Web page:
improvement of both the arthritis and the psoriasis rash in 2005. He denied previous joint problems, hypermobility or a family history of rheumatic disorders. Laboratory tests revealed a negative RF, ANA, ENA and HLA B-27. Recent X-ray of the hands showed deformity of joint with no erosive changes (Fig. 2): the metacarpophalangeal joint and the interphalangeal joint of both hands deformities, the bilateral Wrst metacarpophalangeal joint metacarpal Xexion and subluxation; the interphalangeal joint of the thumb dorsiXexion and dislocation; the proximal interphalangeal joint of the right index Wnger dorsiXexion and subluxation, the distal interphalangeal joint metacarpal Xexion and dislocation; the proximal interphalangeal joint of the bilateral middle Wnger varus and subluxation, the distal interphalangeal joint metacarpal Xexion deformities; proximal interphalangeal joint of the bilateral ring Wnger metacarpal Xexion deformity; bilateral Wfth metacarpophalangeal joint dorsiXexion and subluxation, proximal interphalangeal joint metacarpal Xexion and dislocation. There was no obvious joint space narrowing, no osteoporosis, no soft tissue swelling.
Discussion Jaccoud’s arthropathy was Wrst described in 1869 in patients with long-standing rheumatic fever. It is characterized by severe deformities of the hands and feet with multiple subluxations with little or no pain, and usually with well-preserved function. Radiographic studies generally do not show evidence of bone or cartilage damage. Furthermore, this arthropathy has been reported in patients with systemic lupus erythematosus (SLE), hypocomplementemic vasculitis, sarcoidosis and so on, apart from rheumatic fever .
Fig. 2 H&E staining £100: parakeratosis with nuclear dust and neutrophils inWltration, acanthosis; tortuous capillary expansion, erythrocyte extravasation in dermal papilla; the inWltrating mononuclear cells can be seen around blood vessels in superWcial dermal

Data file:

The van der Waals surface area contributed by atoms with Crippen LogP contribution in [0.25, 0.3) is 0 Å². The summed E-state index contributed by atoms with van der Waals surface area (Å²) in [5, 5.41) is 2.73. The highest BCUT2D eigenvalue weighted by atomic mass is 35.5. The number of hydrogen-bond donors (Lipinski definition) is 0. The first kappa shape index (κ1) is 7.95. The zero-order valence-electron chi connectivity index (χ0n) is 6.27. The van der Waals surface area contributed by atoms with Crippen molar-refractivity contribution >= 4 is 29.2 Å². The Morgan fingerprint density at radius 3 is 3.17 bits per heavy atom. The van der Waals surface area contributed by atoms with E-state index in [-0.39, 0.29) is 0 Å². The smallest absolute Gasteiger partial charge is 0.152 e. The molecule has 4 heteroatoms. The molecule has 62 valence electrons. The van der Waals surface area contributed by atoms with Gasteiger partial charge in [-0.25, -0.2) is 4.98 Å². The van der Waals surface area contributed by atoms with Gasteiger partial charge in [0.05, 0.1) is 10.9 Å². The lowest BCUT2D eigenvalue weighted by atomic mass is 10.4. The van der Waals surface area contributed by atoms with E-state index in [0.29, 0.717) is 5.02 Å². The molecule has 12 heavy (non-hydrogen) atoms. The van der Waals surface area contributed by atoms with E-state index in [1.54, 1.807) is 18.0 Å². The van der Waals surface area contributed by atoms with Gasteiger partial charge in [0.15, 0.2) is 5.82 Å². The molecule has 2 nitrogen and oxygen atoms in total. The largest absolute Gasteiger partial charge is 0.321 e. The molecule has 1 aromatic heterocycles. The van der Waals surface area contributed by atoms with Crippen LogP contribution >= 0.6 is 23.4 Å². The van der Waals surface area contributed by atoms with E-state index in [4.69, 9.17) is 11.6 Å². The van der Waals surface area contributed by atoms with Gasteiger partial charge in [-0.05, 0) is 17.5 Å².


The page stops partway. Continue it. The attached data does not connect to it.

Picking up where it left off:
We formulated the diagnosis of PA (psoriatic arthritis) complicated by Jaccoud’s arthropathy (JA) in this patient. According to the new classiWcation criteria of the PSA (CASPAR)  which was made in 2006, the diagnosis of psoriatic arthritis in our patient was evident since the presence of symptoms of arthritis, the absence of rheumatoid factor in association with psoriasis are usually suYcient grounds for such diagnosis . Although diagnostic criteria for JA have been proposed in the past, they have not been widely accepted. Our diagnosis in this patient was based on the clinical picture of deforming arthritis dominated by articular subluxations without any erosive radiological changes of the joint. Deformities in JA seem to be due to lax joint capsules, tendons and ligaments that cause joint instability . The pathogenesis of JA is uncertain. Many physicians believe ligament laxity and the stretching of joint capsules result from capsular periarticular Wbrosis or synovial vasculitis which were involved in the development of the arthropathy . The pathologic Wndings obtained from joint necropsy in this arthropathy have been reported and the Wbrotic process of the joint capsules is striking . This patient had suVered for a long period from recurrent acute synovitis and tendinitis. A similar mechanism may be hypothesized for this case. There was only one reported case describing JA associated with psoriatic arthritis by Tishler in 1993 . This report does support that psoriatic arthritis may be associated with JA and provide more information to the study of JA. Psoriatic arthritis could be added to the long list of conditions leading to Jaccoud’s arthropathy.